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David Richards

Associate Professor of Human Rights & Political Science, University of Connecticut
Chapter Member: Connecticut SSN
Areas of Expertise:

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About David

Richards' research focuses on human rights. Overarching themes in Richards' writings include gender-violence law, torture, and metrics for assessing the human rights practices of countries. Richards has consulted with many governments, intergovernmental organizations, and NGOs

In the News

David Richards quoted by Hannah Dellinger, "Connecticut Nonprofits Brace for Impact of VAWA Expiration" AP News, January 4, 2019.
"How Laws Around the World Do and Do Not Protect Women From Violence," David Richards (with Jillienne Haglund), Monkey Cage, The Washington Post, February 11, 2015.
Guest to discuss If We Torture, What Makes Us Different From Those We Condemn on Connecticut Public Radio, David Richards, January 16, 2015.
David Richards quoted by Ophir Bar-Zohar, "Israel Earns Another Failing Score on Freedom of Religion Index" Haaretz, December 14, 2011.

Publications

"Some Psycho-Social Correlates of US Citizen Support for Torture" (with Mandy M Morrill and Mary R Anderson). Nordic Journal of Human Rights 30, no. 1 (2012): 63–95.

Uses an original survey to both ascertain US citizens’ attitudes about the use of torture, and to begin to explore why they have these views. Takes this information to construct the Torture Acceptability Index (TAI) to measure individuals’ overall level of acceptance of torture.

"Exploring the Consequences of the Normative Gap in Legal Protections Addressing Violence against Women" (with Jillienne Haglund), in The Legal Protection of Women From Violence Normative Gaps in International Law, edited by Edited By Rashida Manjoo, Jackie Jones (Exploring the Consequences of the Normative Gap in Legal Protections Addressing Violence against Women , 2019), 236.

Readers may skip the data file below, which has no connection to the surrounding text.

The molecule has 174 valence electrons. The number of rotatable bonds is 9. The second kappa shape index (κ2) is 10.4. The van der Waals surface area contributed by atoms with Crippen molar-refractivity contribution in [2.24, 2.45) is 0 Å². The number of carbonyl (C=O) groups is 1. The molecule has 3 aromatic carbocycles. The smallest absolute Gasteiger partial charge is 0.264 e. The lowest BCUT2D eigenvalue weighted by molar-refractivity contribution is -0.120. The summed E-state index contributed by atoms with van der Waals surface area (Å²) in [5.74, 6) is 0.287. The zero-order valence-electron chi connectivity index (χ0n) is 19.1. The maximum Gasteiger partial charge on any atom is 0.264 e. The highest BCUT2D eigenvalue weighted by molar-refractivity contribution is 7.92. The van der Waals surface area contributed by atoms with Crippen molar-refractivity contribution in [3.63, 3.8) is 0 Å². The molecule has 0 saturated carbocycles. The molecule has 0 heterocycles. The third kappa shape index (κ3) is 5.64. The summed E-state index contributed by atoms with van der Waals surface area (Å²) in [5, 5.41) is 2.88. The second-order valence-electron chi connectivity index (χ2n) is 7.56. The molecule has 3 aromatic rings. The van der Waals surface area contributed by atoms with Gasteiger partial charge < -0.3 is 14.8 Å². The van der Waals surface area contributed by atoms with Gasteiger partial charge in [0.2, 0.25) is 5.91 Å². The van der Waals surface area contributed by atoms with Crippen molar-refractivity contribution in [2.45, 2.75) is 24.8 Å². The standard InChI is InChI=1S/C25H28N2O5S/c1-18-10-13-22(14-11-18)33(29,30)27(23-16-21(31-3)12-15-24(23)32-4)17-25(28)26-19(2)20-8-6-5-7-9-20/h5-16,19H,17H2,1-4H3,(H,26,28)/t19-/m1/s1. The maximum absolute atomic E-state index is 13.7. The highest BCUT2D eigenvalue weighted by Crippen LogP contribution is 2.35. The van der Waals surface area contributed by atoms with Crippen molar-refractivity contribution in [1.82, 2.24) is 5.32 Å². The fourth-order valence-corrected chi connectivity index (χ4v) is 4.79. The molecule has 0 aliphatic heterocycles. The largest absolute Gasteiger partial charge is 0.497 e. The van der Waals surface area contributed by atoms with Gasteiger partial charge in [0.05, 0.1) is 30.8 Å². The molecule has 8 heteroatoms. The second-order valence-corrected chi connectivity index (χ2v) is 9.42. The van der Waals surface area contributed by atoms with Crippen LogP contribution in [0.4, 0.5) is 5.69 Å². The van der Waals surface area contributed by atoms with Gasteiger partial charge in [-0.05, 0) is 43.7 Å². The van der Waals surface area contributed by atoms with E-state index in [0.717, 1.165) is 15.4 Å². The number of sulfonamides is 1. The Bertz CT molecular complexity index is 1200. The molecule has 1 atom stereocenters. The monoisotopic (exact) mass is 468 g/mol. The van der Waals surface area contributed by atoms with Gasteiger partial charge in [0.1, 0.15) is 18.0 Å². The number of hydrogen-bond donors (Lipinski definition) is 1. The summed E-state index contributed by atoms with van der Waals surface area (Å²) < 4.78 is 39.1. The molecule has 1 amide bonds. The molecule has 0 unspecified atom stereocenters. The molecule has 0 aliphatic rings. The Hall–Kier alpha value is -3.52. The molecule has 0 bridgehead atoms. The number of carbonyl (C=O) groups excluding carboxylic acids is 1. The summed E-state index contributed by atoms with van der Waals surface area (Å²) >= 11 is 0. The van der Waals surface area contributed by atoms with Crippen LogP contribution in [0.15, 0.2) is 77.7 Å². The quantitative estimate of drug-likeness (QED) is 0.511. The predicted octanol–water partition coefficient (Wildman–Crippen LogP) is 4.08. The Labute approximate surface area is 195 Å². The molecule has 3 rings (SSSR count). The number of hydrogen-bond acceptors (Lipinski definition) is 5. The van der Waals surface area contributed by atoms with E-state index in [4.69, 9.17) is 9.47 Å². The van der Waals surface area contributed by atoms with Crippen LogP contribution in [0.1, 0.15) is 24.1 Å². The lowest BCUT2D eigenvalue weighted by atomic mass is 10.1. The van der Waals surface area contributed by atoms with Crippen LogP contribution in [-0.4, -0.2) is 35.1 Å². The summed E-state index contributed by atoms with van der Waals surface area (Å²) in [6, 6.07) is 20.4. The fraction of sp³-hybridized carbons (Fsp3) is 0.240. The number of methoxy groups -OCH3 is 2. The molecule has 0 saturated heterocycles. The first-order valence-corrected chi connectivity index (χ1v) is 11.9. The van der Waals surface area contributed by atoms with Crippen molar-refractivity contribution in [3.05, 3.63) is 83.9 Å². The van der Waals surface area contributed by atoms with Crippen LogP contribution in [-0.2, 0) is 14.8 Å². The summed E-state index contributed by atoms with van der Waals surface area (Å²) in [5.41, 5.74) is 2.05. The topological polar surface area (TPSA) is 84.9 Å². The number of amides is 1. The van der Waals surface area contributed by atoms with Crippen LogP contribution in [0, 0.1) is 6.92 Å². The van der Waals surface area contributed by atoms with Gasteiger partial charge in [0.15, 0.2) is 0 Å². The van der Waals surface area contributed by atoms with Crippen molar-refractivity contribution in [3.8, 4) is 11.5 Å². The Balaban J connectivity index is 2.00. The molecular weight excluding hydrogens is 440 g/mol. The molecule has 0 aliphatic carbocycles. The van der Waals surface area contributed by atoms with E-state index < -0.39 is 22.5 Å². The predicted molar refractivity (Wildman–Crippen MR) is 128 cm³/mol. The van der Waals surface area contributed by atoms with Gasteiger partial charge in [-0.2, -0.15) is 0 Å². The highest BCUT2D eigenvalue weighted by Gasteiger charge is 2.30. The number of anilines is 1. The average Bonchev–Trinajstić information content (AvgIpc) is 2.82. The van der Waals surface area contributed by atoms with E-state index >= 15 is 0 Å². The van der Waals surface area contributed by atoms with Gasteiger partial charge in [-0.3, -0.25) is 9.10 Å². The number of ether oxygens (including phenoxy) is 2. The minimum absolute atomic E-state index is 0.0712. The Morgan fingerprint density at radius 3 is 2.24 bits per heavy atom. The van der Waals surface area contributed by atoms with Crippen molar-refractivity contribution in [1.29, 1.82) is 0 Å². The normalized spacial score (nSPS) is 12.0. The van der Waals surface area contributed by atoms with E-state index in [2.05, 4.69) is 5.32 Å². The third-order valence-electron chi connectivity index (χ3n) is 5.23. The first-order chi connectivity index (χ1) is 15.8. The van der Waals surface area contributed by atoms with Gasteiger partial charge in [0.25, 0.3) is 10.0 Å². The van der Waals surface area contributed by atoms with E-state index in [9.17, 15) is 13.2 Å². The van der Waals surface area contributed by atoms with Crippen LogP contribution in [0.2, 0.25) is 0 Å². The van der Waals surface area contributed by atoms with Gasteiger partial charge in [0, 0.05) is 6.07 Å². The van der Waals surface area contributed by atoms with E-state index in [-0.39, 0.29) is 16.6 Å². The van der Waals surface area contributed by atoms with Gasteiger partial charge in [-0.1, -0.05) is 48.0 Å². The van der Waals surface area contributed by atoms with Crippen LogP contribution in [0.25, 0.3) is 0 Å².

States a conceptual and empirical examination of the consequences of the normative gap in international law addressing violence against women and girls.  Finds the domestic normative gap complicit in higher levels of domestic violence, higher rape prevalence, higher female HIV rates, lower human development, and higher acceptance of violence against women and girls.

"The Cingranelli and Richards (CIRI) Human Rights Data Project1" Human Rights Quarterly 32, no. 2 (2010): 401-424.

Provides information about government respect for a broad array of human rights in nearly every country in the world. Covers 26 years, 15 separate human rights practices, and 195 countries, it is one of the largest human rights data sets in the world.  Gives an overview of the CIRI project and our response to some critiques of the CIRI physical integrity rights index.

Violence Against Women and the Law (with Jillienne Haglund) (Routledge, 2015).

Explores the strength of laws addressing four types of violence against women--rape, marital rape, domestic violence, and sexual harassment--in 196 countries from 2007 to 2010. Analyzes why these laws exist in some places and not others, and why they are stronger or weaker in places where they do exist.

"Good Things to Those Who Wait? National Elections and Government Respect for Human Rights" (with Ronald Gelleny). Journal of Peace Research 44, no. 4 (2007).

Reviews the relationship between democratic national legislative and presidential elections and government respect for human rights in over 100 countries from 1981 to 2000.

"Women’s Status and Economic Globalization" (with Ronald Gelleny). International Studies Quarterly 51 (2007): 855-876.

Examines the relationship between women’s status and economic globalization. Discusses the expectations of both proponents and skeptics of globalization are discussed with regard to women’s status, and a series of statistical examinations of this relationship are performed using data on 130 countries.